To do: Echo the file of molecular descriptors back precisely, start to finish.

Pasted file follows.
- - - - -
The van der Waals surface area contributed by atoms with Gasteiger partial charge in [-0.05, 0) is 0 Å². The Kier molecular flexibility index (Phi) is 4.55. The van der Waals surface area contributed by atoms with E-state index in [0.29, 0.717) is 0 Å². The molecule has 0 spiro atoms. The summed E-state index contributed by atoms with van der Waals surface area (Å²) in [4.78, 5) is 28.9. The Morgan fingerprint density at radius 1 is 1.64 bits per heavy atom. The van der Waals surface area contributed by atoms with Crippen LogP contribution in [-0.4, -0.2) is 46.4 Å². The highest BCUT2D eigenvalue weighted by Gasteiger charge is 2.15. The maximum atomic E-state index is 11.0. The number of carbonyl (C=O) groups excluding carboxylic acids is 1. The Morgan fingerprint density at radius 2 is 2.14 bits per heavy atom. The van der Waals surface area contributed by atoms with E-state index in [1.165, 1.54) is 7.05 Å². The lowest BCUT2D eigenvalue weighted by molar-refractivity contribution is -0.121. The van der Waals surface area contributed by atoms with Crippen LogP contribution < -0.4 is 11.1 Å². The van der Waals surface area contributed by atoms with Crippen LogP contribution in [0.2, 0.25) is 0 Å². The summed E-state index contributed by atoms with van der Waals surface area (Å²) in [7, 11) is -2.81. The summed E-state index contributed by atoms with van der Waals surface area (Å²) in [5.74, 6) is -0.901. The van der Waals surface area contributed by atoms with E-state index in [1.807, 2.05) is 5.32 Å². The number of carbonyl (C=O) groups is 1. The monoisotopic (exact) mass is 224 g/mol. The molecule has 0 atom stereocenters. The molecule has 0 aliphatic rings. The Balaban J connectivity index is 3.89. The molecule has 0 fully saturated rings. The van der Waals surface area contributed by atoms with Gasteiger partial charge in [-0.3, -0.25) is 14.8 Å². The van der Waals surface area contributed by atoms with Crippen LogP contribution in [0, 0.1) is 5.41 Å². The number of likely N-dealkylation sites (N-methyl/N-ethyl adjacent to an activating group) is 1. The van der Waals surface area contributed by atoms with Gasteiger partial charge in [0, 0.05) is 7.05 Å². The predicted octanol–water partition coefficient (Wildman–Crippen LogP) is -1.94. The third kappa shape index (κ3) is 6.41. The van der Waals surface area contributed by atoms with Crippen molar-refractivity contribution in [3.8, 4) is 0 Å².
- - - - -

The van der Waals surface area contributed by atoms with Gasteiger partial charge in [-0.05, 0) is 0 Å². The Kier molecular flexibility index (Phi) is 4.55. The van der Waals surface area contributed by atoms with E-state index in [0.29, 0.717) is 0 Å². The molecule has 0 spiro atoms. The summed E-state index contributed by atoms with van der Waals surface area (Å²) in [4.78, 5) is 28.9. The Morgan fingerprint density at radius 1 is 1.64 bits per heavy atom. The van der Waals surface area contributed by atoms with Crippen LogP contribution in [-0.4, -0.2) is 46.4 Å². The highest BCUT2D eigenvalue weighted by Gasteiger charge is 2.15. The maximum atomic E-state index is 11.0. The number of carbonyl (C=O) groups excluding carboxylic acids is 1. The Morgan fingerprint density at radius 2 is 2.14 bits per heavy atom. The van der Waals surface area contributed by atoms with E-state index in [1.165, 1.54) is 7.05 Å². The lowest BCUT2D eigenvalue weighted by molar-refractivity contribution is -0.121. The van der Waals surface area contributed by atoms with Crippen LogP contribution < -0.4 is 11.1 Å². The van der Waals surface area contributed by atoms with Crippen LogP contribution in [0.2, 0.25) is 0 Å². The summed E-state index contributed by atoms with van der Waals surface area (Å²) in [7, 11) is -2.81. The summed E-state index contributed by atoms with van der Waals surface area (Å²) in [5.74, 6) is -0.901. The van der Waals surface area contributed by atoms with E-state index in [1.807, 2.05) is 5.32 Å². The number of carbonyl (C=O) groups is 1. The monoisotopic (exact) mass is 224 g/mol. The molecule has 0 atom stereocenters. The molecule has 0 aliphatic rings. The Balaban J connectivity index is 3.89. The molecule has 0 fully saturated rings. The van der Waals surface area contributed by atoms with Gasteiger partial charge in [-0.3, -0.25) is 14.8 Å². The van der Waals surface area contributed by atoms with Crippen LogP contribution in [0, 0.1) is 5.41 Å². The number of likely N-dealkylation sites (N-methyl/N-ethyl adjacent to an activating group) is 1. The van der Waals surface area contributed by atoms with Gasteiger partial charge in [0, 0.05) is 7.05 Å². The predicted octanol–water partition coefficient (Wildman–Crippen LogP) is -1.94. The third kappa shape index (κ3) is 6.41. The van der Waals surface area contributed by atoms with Crippen molar-refractivity contribution in [3.8, 4) is 0 Å².